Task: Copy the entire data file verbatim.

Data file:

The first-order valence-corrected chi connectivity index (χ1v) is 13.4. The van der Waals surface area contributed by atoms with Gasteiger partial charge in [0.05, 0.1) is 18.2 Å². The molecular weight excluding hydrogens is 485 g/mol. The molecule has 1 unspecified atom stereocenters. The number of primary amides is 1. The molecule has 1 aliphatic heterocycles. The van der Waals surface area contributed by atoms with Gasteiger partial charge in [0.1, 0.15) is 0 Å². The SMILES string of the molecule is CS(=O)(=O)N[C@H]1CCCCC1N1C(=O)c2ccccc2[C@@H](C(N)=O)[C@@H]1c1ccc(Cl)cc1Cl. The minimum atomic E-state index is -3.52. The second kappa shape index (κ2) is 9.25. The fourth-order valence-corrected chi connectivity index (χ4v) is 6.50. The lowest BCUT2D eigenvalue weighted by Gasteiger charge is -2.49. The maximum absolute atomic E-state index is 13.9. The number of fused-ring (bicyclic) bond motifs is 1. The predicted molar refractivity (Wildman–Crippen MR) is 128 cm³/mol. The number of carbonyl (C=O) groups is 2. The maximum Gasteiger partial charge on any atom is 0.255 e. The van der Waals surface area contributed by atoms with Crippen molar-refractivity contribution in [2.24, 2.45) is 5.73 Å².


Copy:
The first-order valence-corrected chi connectivity index (χ1v) is 13.4. The van der Waals surface area contributed by atoms with Gasteiger partial charge in [0.05, 0.1) is 18.2 Å². The molecular weight excluding hydrogens is 485 g/mol. The molecule has 1 unspecified atom stereocenters. The number of primary amides is 1. The molecule has 1 aliphatic heterocycles. The van der Waals surface area contributed by atoms with Gasteiger partial charge in [0.1, 0.15) is 0 Å². The SMILES string of the molecule is CS(=O)(=O)N[C@H]1CCCCC1N1C(=O)c2ccccc2[C@@H](C(N)=O)[C@@H]1c1ccc(Cl)cc1Cl. The minimum atomic E-state index is -3.52. The second kappa shape index (κ2) is 9.25. The fourth-order valence-corrected chi connectivity index (χ4v) is 6.50. The lowest BCUT2D eigenvalue weighted by Gasteiger charge is -2.49. The maximum absolute atomic E-state index is 13.9. The number of fused-ring (bicyclic) bond motifs is 1. The predicted molar refractivity (Wildman–Crippen MR) is 128 cm³/mol. The number of carbonyl (C=O) groups is 2. The maximum Gasteiger partial charge on any atom is 0.255 e. The van der Waals surface area contributed by atoms with Crippen molar-refractivity contribution in [2.24, 2.45) is 5.73 Å².